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February 2, 2012 8:20 pm
Florida’s Republicans have spoken and Mitt Romney has regained his frontrunner status. But like George H.W. Bush – another decent, diligent, dynastic Republican – Mr Romney has an enemy more terrible than any mortal rival: he has a problem with the Vision Thing. Despite the fuss about his tax returns, his trouble is not that he made millions as a private equity baron. It’s that managerial credentials are all he has going for him. His campaign is devoid of an animating idea.
So here is a modest suggestion for Mr Romney – one that allows him to be both staunchly capitalist and stirringly radical, pro-business and yet mad as hell. Mr Romney should declare war on the central flaw of modern American capitalism: its addiction to debt. Government debt, household debt and especially bank debt should become his whipping boys. Equity-based capitalists – entrepreneurs who are willing to take the risk of owning things – should become his heroes.
It is a good message for Mr Romney, and not only because it’s on the mark. It would allow him to knit together technocratic insights that he espouses anyway. And it would give him the opportunity to blend his biography with his campaign pitch, playing up his strength as an equity investor while connecting with popular fury about the hangover from the credit bust.
When critics attack his record at Bain Capital, Mr Romney should meet them with firmness (which shows character) and contrition (which shows he is not a teetotalling robot). Look, he should tell people, private equity guys buy companies, shake them up, destroy unproductive jobs and create better ones: I won’t apologise for that. But yes, he should continue, I have learnt the painful lesson of the credit crisis. Private equity funds often load companies with crushing debt burdens. This leverage can be too much.
Mr Romney could attack debt in the public sector, and he’d find it easy to do that. Between 1789 and 2008, 43 US presidents piled up a national debt of $6.3tn. The Obama administration is on track to borrow more than that in just four years. Admittedly, the president had no choice but to borrow in the short run, given private-sector deleveraging. But his failure to tackle the long-term deficit leaves Mr Romney ample scope for attack.
Next, Mr Romney could take aim at household debt. Sticking to his capitalist principles, he could point out that the mortgage bubble was encouraged by government tax relief for home loans; appealing to the struggling middle classes, he could point out that these subsidies serve to coddle millionaires. What’s more, the subsidies fail to drive America’s rate of home ownership above that of comparable countries. Mr Romney should take on the mortgage-industrial complex, confident that the facts are on his side. Finally, Mr Romney could attack debt in the banks. However much bank bosses shriek that leverage limits are “anti-American”, banks could support job creation with far less debt and far more equity. A lender’s capacity to hold assets is independent of its mix of liabilities: a bank that wants to lend $100 can do so by raising $1 of equity and $99 of debt, putting the entire economy in jeopardy, or it can raise $20 of equity and $80 of debt, sparing taxpayers the risk of a bail-out. Mr Romney’s pitch to Main Street should be: trust me to clamp down on Wall Street. I understand business. I know that when bankers say they can’t operate without that wacky leverage, they are making stuff up.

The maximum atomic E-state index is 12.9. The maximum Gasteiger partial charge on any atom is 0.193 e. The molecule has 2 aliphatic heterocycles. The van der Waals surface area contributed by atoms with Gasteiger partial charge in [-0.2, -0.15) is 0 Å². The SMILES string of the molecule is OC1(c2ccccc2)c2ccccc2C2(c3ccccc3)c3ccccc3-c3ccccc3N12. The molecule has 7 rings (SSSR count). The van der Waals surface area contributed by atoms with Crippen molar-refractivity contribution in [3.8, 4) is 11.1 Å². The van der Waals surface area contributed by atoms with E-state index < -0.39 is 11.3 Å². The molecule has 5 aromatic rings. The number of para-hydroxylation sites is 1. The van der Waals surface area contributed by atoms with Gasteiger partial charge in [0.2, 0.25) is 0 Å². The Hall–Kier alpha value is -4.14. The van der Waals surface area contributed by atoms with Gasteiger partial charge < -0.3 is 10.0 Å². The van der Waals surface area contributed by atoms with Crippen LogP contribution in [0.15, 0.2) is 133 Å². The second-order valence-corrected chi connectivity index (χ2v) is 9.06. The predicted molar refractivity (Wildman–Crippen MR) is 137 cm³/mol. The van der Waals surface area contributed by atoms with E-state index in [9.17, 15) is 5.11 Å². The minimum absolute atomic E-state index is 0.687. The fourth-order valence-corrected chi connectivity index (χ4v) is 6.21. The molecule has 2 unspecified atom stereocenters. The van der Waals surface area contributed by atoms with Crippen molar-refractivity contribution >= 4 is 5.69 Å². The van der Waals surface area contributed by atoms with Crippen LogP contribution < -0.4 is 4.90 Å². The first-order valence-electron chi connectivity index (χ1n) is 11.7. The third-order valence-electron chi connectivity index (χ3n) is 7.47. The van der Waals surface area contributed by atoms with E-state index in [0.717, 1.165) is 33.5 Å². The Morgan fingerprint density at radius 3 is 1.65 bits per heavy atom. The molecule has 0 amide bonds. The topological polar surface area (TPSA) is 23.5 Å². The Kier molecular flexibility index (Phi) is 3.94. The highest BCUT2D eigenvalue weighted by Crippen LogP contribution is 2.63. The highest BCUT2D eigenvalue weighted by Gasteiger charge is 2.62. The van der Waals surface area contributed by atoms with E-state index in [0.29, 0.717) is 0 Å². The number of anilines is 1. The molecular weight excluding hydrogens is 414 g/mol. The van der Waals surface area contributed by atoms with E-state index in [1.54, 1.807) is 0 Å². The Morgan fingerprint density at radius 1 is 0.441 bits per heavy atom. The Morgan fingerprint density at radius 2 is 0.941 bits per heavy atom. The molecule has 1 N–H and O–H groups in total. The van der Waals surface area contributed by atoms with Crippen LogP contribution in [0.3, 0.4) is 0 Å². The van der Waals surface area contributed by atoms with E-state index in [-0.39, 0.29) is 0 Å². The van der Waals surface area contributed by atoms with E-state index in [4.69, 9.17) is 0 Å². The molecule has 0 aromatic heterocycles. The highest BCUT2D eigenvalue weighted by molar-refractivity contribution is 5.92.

You can anticipate the pushback: if banks could do their work with much less borrowing, why do they claim otherwise? This question is a gift to Mr Romney, since it gives him a chance to showcase his pro-capitalist side. Banks gorge on debt because of government distortions, he could argue: the implicit promise of a bail-out constitutes a subsidy for heedless borrowers, and the tax code idiotically favours leverage by taxing equity more heavily than debt. A system that levies a seemingly modest 15 per cent tax on dividends on top of a tax of up to 35 per cent on corporate profits exaggerates the sense that private equity barons pay a scandalously low tax rate; but Mr Romney doesn’t need to say that. He should simply point out that favouring debt over equity makes no more sense than favouring coal mines over wind power.
Of course, Mr Romney may feel this is all too radical. Having mocked Newt Gingrich for his grandiosity – the man proposed a moon colony! – he may feel he is better off without a big idea. But the next US president must be ready to make bold arguments and win them and to do so in the face of Washington’s maddening gridlock. The American people may not be ready for Gingrich and his 51st state featuring citizens in spacesuits. But they don’t love empty suits, either.
The writer, an FT contributing editor, is Paul A. Volcker senior fellow for international economics at the Council on Foreign Relations
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